It has been a week, and Bertrand and I are settled as well as we shall ever be in this benighted place. The farm house has been swept out as best we could, given the state of the broom I found in a corner of the kitchen. We have food, but of the plainest; fuel for the kitchen hearth; and no other supplies but what we brought with us.—and most of those are intended to support my research, not our comfort. It is fortunate that the weather is warm, for we have little bedding, and that little we must use to make pallets on the floor. We might as well be in prison.
Trout was here today with another load of food. He did not stay long, and though he took the list of needed supplies I handed him—lamps and whirtleberry oil, bedding, and other gear—he made no promise to bring us any of it.
Truly, I do not understand Trout's game. In theory, I am here to perfect my designs for sky-chairs, sleds, wagons for use by His Cumbrian Majesty's forces against Le Maréchal in his hiding place. I know this to be a lie, and Trout's lack of interest in my progress confirmed it weeks ago. But he wants me for some reason, and having got me out her to "continue my work" one would think he would at least provide the materials I would need: seasoned wood, and so forth.
Yet he has provided none. It is as though Trout has accomplished his entire purpose simply by getting me out of town and out of communication (as he thinks) and no longer cares in the slightest what I might think of it. Does he think it would be so hard for Bertrand and I just to walk back to Mont-Havre? I assure you, Journal, we kept careful note of every turning, and we are near enough to the city that we need not fear les grand-blaireaux. I assume he is trusting my good behavior to his threat to take away my mastery in the guild.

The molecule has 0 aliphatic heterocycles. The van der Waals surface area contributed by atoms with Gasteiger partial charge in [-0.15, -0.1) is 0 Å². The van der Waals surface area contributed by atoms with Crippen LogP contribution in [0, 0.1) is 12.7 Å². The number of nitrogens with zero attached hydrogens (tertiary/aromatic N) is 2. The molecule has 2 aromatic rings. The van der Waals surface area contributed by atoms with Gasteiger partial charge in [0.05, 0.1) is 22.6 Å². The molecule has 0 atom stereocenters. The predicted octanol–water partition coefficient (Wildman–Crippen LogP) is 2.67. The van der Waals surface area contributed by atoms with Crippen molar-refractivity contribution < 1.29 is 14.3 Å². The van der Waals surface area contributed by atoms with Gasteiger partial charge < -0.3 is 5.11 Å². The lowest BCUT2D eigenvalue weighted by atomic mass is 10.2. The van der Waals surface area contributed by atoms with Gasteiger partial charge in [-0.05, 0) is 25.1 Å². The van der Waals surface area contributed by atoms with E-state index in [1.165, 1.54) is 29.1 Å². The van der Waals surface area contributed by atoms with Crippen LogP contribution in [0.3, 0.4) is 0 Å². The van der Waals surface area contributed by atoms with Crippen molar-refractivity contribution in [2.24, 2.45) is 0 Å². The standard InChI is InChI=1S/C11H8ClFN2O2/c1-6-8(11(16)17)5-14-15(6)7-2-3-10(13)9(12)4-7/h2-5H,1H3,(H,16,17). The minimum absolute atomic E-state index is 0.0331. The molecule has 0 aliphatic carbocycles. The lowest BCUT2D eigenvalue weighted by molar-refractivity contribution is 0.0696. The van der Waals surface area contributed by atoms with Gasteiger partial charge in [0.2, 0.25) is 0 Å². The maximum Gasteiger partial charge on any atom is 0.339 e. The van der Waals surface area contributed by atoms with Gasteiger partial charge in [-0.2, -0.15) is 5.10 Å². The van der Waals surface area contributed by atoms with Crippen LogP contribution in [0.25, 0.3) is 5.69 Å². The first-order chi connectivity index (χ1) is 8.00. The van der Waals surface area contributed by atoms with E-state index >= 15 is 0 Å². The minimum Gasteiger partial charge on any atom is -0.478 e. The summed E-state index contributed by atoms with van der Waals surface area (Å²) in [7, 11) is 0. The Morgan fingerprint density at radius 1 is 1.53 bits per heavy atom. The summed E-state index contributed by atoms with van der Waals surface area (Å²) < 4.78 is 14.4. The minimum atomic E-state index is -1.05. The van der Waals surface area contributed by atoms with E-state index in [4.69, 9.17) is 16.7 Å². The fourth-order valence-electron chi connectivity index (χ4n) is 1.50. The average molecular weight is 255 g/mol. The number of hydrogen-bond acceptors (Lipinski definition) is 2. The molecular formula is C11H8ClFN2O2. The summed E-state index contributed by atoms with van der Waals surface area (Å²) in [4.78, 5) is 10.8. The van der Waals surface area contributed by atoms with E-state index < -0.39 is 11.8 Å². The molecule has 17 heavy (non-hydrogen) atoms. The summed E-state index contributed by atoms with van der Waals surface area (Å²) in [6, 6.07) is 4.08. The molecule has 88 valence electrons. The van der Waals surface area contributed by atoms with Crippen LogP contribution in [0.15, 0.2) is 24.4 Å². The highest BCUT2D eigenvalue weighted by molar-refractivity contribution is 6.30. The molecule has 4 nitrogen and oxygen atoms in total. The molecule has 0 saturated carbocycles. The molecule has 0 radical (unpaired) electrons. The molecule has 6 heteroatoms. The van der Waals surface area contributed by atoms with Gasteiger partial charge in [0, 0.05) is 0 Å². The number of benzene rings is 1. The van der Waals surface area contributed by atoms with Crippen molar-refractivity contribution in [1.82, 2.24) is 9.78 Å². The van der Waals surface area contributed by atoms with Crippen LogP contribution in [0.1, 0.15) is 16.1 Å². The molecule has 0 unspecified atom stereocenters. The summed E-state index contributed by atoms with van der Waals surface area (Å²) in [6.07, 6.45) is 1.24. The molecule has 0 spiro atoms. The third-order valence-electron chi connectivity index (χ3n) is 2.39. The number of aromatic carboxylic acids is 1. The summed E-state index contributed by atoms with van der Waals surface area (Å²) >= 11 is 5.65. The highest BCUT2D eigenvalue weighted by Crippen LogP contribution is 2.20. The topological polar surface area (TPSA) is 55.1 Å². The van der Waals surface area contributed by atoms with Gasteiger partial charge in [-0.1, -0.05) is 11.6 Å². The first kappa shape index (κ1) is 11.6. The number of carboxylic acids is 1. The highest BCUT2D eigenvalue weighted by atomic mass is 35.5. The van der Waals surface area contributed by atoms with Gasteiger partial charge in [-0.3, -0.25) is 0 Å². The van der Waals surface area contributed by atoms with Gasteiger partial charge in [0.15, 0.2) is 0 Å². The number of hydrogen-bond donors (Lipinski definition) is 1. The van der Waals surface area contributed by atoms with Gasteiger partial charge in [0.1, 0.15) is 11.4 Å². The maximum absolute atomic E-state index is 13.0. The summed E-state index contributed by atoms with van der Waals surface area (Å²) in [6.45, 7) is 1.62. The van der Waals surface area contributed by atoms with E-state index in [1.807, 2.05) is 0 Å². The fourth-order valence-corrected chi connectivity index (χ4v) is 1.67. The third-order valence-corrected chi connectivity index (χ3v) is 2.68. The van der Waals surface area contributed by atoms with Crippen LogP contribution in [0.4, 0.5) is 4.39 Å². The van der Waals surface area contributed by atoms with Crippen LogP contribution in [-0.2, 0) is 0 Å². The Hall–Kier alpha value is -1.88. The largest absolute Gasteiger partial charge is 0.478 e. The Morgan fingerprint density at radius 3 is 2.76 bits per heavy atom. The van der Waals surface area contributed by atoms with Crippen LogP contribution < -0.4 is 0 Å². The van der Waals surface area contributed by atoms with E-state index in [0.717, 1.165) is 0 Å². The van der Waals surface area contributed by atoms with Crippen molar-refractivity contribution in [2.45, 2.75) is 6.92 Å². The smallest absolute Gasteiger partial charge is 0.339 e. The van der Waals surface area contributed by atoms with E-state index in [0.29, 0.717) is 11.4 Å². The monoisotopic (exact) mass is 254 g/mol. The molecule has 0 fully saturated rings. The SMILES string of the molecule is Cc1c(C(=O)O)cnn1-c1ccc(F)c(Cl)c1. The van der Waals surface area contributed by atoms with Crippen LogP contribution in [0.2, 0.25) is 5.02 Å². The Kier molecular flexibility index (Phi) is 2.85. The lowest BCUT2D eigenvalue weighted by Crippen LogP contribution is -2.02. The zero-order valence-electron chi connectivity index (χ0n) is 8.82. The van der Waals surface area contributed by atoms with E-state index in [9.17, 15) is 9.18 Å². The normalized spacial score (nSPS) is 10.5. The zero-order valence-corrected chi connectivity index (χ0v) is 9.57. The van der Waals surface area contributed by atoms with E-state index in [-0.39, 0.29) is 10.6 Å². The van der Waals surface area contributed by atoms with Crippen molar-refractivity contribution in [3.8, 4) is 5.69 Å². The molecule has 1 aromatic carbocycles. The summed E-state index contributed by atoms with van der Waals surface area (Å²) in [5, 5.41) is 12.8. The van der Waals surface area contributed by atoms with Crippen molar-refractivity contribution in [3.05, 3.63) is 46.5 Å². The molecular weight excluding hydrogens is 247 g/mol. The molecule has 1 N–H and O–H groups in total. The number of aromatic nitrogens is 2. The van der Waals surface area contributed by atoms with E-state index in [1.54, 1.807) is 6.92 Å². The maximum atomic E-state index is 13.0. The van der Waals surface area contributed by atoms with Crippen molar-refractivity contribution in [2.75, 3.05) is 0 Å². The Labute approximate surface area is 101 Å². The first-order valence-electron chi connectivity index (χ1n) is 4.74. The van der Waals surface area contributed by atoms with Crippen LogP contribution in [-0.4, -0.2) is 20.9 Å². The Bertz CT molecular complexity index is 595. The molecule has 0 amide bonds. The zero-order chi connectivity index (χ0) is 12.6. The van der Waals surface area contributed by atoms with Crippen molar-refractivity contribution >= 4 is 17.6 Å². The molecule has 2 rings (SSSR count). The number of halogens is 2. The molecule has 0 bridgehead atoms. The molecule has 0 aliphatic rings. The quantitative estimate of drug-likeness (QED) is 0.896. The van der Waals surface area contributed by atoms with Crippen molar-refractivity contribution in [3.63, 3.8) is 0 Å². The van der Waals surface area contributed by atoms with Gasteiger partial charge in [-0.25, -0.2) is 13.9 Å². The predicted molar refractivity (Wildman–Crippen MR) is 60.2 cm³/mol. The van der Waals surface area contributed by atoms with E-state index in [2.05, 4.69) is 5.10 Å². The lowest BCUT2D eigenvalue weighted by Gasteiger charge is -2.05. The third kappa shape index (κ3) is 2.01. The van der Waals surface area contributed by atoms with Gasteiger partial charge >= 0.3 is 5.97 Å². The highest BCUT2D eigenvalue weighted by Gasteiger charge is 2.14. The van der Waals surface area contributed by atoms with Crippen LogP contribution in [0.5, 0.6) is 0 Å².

No matter. I have sent arrows to Jack and to Marc in Bois-de-Bas as to my whereabouts and the conditions here; and in the meantime Bertrand and I have set up four trials around and about the Farm. Each consists of a hardened rod with weights suspended from each end, adjacent to a lifting block calibrated to lift ten pounds of weight. The first rod supports twenty pounds, the second ten, the third five, and the fourth none. If my thinking is correct, the first will last the longest: the physical strain on the rod will produce effort due to the hardening of the rod, which can then feed the greedy lifting block indefinitely. If I am right, it explains some of my failures. My early chairs and sleds were hardened altogether, except for the lifting blocks, which would reduce the physical strain on the hardened elements due to the flexing of chair or sled, and so reduce the effort produced.
I wish I had access to one of the Provençese sky sloops we left on L'Isle de Grand-Blaireaux. I investigated closely where the lifting members were, but paid little attention to the hardened elements, except to note that there were fewer of them than I expected. I am now guessing that the sloop was designed so that the lifting elements lift the hardened elements, and that the remainder of the sloop hangs from these, thus keeping the hardened elements under constraint strain. The question is, how much strain is required to keep the lifting elements properly fed, as it were, without cannibalizing the hardened elements.
I have set up a fifth trial in another place, consisting of a hardened rod and a quiescent lifting block, just to determine whether such a system will degrade over time.
The five are located as far from each other as I can manage; and since I have nothing to build shelters with as we did on Marc's farm, we placed them just over the edge of the fields into the woods, where the trees will protect them from summer storms.
And now we wait, and ponder, and blackguard Trout to each other. The man could at least have left us a deck of cards!